Lizabeth Scott Sings!

Lizabeth Scott, “The Threat”

She usually played a mysterious blond that was up to no good. Actress Lizabeth Scott, known for her husky voice and sleek, straight blond hair was often a woman with a secret in 1940s and 1950s film noirs.

Publicity departments of the golden era of Hollywood often saddled their actors with nicknames: from the It Girl (Clara Bow), the Oomph Girl (Ann Sheridan) to the Lavender Blonde (Kim Novak).

Scott was nicknamed “The Threat,” as she was threatening to “The Body (Marie MacDonald), “The Voice” (Frank Sinatra), and “The Look” (Lauren Bacall).

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Remembering Robert Osborne, a Friend to all Classic Film Fans

It was Thursday, April 25, 2013, and I had just flown into Los Angeles from North Carolina for my first Turner Classic Movies Classic Film Festival.

My first glimpse of Robert Osborne in person in 2013 (Comet Over Hollywood/Jessica P)

I was excited, tired and scared. It was my first solo plane trip, and I had unwisely flown into the festival the day it started, rather than the day before. I was momentarily homeless until my friend, Lindsay — who I was staying with — got out of class at UCLA. I stashed my suitcase in the hotel room of another friend, Jill, and went with her to the Roosevelt Hotel to get my film festival pass and for a press announcement.

I’m sitting at a small table, nervously saying hello to friends who I knew only from the internet before the film festival. And then film historian and Turner Classic Movies host Robert Osborne walks out on stage. Everyone else around me is calm and collected but I’m about to burst. I didn’t know if I should cry, laugh or faint. I had only been in Los Angeles for two hours and there was my hero standing 15 feet away from me!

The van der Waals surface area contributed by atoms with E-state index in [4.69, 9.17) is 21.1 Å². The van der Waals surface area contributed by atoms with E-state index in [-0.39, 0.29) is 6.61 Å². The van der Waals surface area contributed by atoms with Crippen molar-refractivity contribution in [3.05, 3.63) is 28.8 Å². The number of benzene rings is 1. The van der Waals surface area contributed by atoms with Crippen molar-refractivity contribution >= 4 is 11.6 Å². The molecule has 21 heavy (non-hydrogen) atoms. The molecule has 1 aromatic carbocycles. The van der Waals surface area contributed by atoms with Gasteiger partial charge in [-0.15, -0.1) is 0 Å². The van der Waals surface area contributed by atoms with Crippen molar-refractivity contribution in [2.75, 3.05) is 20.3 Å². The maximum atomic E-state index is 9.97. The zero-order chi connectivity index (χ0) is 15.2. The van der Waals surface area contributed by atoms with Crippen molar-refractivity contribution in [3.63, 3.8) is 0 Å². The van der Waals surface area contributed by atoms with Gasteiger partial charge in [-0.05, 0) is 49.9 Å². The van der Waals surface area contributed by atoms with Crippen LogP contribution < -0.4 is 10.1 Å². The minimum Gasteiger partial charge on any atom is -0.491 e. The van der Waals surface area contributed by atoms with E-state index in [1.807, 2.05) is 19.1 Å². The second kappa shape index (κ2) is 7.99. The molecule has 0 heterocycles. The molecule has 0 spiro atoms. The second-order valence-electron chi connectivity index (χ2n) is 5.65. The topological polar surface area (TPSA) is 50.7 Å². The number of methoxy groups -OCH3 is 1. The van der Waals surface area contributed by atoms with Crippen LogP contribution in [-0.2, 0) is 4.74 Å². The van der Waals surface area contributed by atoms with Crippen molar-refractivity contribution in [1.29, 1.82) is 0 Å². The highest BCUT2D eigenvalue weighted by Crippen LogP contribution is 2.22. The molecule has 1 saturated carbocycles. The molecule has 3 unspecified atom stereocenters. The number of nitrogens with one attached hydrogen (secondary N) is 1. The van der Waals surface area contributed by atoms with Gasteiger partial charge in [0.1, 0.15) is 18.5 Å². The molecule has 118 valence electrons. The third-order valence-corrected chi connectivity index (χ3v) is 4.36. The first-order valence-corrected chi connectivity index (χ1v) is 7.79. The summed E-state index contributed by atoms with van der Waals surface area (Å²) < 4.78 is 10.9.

Robert Osborne introducing “Desert Song” in 2013 (Comet Over Hollywood/Jessica P)

That Saturday during the festival, I was first in line for a rare screening of The Desert Song (1943), a Dennis Morgan and Irene Manning musical that isn’t often seen because of copyright issues. A volunteer confided that she heard Robert would be introducing the film. I excitedly sat in the front row so I could get a good picture.

Robert discussed the film and said that he had never seen The Desert Song and would be joining the audience to watch. While the Technicolor Warner Bros. film danced on the screen, I could barely focus; knowing Robert was somewhere behind me in the crowd.

After the film ended, I waited outside to see if I could get a picture and fulfil my dream of meeting Mr. Osborne. Another fan held Robert in conversation and it looked like I may not get my chance. When the fan left, I meekly approached him and asked for a photo.

“Yes, but we will have hurry because I have to meet Ann Blyth before Mildred Pierce,” he said.